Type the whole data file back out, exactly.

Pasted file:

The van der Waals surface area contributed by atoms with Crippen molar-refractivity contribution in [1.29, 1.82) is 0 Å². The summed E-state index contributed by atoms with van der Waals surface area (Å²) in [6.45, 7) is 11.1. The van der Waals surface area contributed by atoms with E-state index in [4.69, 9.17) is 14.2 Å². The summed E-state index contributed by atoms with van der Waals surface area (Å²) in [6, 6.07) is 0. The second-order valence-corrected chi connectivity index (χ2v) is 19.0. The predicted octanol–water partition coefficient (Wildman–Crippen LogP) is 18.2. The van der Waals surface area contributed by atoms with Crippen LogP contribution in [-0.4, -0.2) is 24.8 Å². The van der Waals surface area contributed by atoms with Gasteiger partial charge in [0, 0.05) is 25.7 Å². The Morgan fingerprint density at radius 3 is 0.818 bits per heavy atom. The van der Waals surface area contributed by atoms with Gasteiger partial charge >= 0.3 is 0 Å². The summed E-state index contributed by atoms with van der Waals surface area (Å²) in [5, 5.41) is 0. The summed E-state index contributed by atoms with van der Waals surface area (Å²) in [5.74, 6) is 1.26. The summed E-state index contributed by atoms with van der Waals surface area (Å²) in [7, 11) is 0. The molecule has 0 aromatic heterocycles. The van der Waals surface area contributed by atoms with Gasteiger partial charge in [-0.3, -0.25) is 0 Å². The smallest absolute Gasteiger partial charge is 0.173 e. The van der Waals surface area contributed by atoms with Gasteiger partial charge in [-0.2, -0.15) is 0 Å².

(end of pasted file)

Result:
The van der Waals surface area contributed by atoms with Crippen molar-refractivity contribution in [1.29, 1.82) is 0 Å². The summed E-state index contributed by atoms with van der Waals surface area (Å²) in [6.45, 7) is 11.1. The van der Waals surface area contributed by atoms with E-state index in [4.69, 9.17) is 14.2 Å². The summed E-state index contributed by atoms with van der Waals surface area (Å²) in [6, 6.07) is 0. The second-order valence-corrected chi connectivity index (χ2v) is 19.0. The predicted octanol–water partition coefficient (Wildman–Crippen LogP) is 18.2. The van der Waals surface area contributed by atoms with Crippen LogP contribution in [-0.4, -0.2) is 24.8 Å². The van der Waals surface area contributed by atoms with Gasteiger partial charge in [0, 0.05) is 25.7 Å². The Morgan fingerprint density at radius 3 is 0.818 bits per heavy atom. The van der Waals surface area contributed by atoms with Gasteiger partial charge >= 0.3 is 0 Å². The summed E-state index contributed by atoms with van der Waals surface area (Å²) in [5, 5.41) is 0. The summed E-state index contributed by atoms with van der Waals surface area (Å²) in [5.74, 6) is 1.26. The summed E-state index contributed by atoms with van der Waals surface area (Å²) in [7, 11) is 0. The molecule has 0 aromatic heterocycles. The van der Waals surface area contributed by atoms with Gasteiger partial charge in [-0.3, -0.25) is 0 Å². The smallest absolute Gasteiger partial charge is 0.173 e. The van der Waals surface area contributed by atoms with Gasteiger partial charge in [-0.2, -0.15) is 0 Å².